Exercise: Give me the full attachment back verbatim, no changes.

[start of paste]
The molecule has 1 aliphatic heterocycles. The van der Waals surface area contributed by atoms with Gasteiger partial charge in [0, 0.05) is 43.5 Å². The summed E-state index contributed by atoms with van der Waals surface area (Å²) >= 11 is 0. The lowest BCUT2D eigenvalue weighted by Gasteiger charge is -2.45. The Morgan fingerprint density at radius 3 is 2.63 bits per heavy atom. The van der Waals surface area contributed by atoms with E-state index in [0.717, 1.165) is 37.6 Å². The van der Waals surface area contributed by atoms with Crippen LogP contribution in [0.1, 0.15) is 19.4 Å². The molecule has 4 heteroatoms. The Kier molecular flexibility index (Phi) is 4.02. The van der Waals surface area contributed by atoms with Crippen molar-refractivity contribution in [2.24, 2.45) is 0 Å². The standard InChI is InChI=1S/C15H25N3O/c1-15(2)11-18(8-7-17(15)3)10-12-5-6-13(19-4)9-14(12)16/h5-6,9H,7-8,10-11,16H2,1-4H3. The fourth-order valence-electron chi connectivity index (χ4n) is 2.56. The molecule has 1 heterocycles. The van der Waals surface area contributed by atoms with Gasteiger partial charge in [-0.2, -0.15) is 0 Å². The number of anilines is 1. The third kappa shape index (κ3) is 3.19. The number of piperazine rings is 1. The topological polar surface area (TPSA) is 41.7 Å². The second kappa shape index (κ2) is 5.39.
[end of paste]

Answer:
The molecule has 1 aliphatic heterocycles. The van der Waals surface area contributed by atoms with Gasteiger partial charge in [0, 0.05) is 43.5 Å². The summed E-state index contributed by atoms with van der Waals surface area (Å²) >= 11 is 0. The lowest BCUT2D eigenvalue weighted by Gasteiger charge is -2.45. The Morgan fingerprint density at radius 3 is 2.63 bits per heavy atom. The van der Waals surface area contributed by atoms with E-state index in [0.717, 1.165) is 37.6 Å². The van der Waals surface area contributed by atoms with Crippen LogP contribution in [0.1, 0.15) is 19.4 Å². The molecule has 4 heteroatoms. The Kier molecular flexibility index (Phi) is 4.02. The van der Waals surface area contributed by atoms with Crippen molar-refractivity contribution in [2.24, 2.45) is 0 Å². The standard InChI is InChI=1S/C15H25N3O/c1-15(2)11-18(8-7-17(15)3)10-12-5-6-13(19-4)9-14(12)16/h5-6,9H,7-8,10-11,16H2,1-4H3. The fourth-order valence-electron chi connectivity index (χ4n) is 2.56. The molecule has 1 heterocycles. The van der Waals surface area contributed by atoms with Gasteiger partial charge in [-0.2, -0.15) is 0 Å². The number of anilines is 1. The third kappa shape index (κ3) is 3.19. The number of piperazine rings is 1. The topological polar surface area (TPSA) is 41.7 Å². The second kappa shape index (κ2) is 5.39.